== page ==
On Wednesday night we stayed in a youth hostel, but I’m not going to tell you about that because nothing interesting happened there. Our last youth hostel stay, however, was in Bath, and was a rather interesting experience, due to the people we were sharing a room with.
We arrived at the hostel early evening just to quickly check in, before heading to the arts centre to do our gig. When we entered our bedroom, the lights were off and the curtains were closed. We were about to turn the light on when a towering figure stepped into view.
“It’s best to leave the light off,” he whispered in a French accent. I assume that this was because he was French, as opposed to just being eccentric and choosing to adopt a French accent just for the hell of it. Although, his first sentence had been rather strange, so maybe he was just very eccentric, and enjoyed confusing people with an array of accents and peculiar whispered statements.
“He’s meditating,” whispered the man, still with a French accent. We looked around the room. There was another figure perched on top of one of the bunk beds, motionless.
“He sits there for hours, not moving. But He doesn’t like it if the light goes on. He gets angry.”
“When you say, he gets angry,” I whispered, “what do you mean?”
“He just shouts,” replied the man.
Surely the whole point of meditating is to become a calmer and more centred person? Unless the meditation is working, but it’s just that he was an exceptionally angry man before he tried it. Maybe if someone had disturbed his meditation a few weeks ago, he’d have punched them in the face, but now, thanks to this man’s hours of meditation, he’s managed to control his reaction to merely shouting. If he can keep the meditation going, in another month he might have reached the stage where he just writes the person who disturbs him a strongly worded letter.
The four of us were all heading out of the hostel, and as we walked through the corridor, we chatted to the whispering French man, who, now that we were out of the room with the meditating man, had stopped whispering, although he still chose to keep the French accent. I was beginning to suspect that he might actually be French.
He said that he was going out drinking with some friends who’d moved to England from his home town of France. He hadn’t seen them for a long while, so it was going to be a big night, lots of drink and lots of food. He’d probably not get back til late. “But I’ll try not to disturb you when I get back in,” he said.
“So long as you don’t turn the light on, we should all be fine,” I replied.
He asked us what we were up to tonight, and we told him that we were doing a gig. He asked us what kind of songs we sing, and we mentioned the fact that we sing a French song. He asked us what it was called, and we told him. “Pique La Baleine.” He looked confused and concerned.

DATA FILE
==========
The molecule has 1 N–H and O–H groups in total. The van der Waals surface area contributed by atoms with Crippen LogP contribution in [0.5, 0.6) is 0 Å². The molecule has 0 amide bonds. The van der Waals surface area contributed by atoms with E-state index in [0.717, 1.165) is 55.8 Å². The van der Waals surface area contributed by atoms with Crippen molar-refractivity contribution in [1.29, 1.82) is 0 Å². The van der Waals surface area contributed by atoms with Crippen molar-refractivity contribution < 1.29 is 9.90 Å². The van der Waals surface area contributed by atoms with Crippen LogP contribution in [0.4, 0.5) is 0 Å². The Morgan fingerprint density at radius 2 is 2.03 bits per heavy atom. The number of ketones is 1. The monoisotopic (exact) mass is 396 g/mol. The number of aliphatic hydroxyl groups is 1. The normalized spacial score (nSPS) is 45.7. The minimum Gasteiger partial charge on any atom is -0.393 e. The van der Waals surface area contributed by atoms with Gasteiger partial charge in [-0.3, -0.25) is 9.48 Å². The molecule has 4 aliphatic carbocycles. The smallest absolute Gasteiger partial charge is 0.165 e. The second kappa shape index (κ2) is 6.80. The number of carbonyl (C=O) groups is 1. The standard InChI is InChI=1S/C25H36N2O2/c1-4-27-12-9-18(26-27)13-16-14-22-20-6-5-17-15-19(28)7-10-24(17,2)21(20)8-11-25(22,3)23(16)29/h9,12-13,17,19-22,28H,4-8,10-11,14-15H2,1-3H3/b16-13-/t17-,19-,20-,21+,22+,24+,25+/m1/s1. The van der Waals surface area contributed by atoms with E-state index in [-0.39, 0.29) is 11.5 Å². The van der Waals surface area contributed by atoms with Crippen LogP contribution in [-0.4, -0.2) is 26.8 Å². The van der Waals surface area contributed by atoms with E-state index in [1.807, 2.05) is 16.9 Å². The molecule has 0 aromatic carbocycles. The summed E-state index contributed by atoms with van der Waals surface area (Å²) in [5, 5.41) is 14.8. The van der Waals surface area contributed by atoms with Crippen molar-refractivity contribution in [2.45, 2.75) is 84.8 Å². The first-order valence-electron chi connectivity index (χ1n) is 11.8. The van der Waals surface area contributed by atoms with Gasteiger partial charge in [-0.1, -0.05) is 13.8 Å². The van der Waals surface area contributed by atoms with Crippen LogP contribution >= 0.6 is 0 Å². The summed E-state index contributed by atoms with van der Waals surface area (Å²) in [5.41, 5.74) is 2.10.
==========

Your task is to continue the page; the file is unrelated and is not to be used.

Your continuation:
“Ah, OK. Kill the whale,” he said, sounding worried. “I’m a vegetarian,” he added, sounding angry. And then he briskly walked out of the hostel.
The song isn’t a song glorifying whale killing, nor does it describe the whale killing in great and brutal detail. It’s a song about a whaleman who is longing to go home and be in the arms of his love, but instead has to plough through the sea hunting whales to make money. The verses are all about his thoughts of despair and longing, which is countered by the chorus, a cry of “Pique La Baleine!” Kill the whale, which brings us back sharply into the reality of his immediate situation. But this French man hadn’t waited around for an explanation. He seemed to have immediately jumped to the conclusion that we were passionate whale haters, who loved whale death so much that we even learnt how to sing about it in other languages. Maybe his racing brain had gone to imagine that hour entire repertoire consisted of songs about animal cruelty from all over the world: a jovial Icelandic song about abattoirs, a Polish song celebrating vivisection. What a night it was going to be, sharing a room with an angry meditator who hates light, and a French vegetarian who thinks that we’re on a par with Hitler, except Hitler was a vegetarian, so even worse than Hitler.
When we got back to the hostel that night, the meditating man was asleep in the dark. The French vegetarian had not yet returned. We crept into our beds in the dark and tried to get to sleep, which wasn’t at all easy due to the grumpy meditating man snoring at an impressive volume. It was even worse for Michael, who was in the bunk bed below him, and the mattress, being very thin, was vibrating and pulsating with the rumble of the snores, causing the bed springs to resonate and vibrate along with the snoring.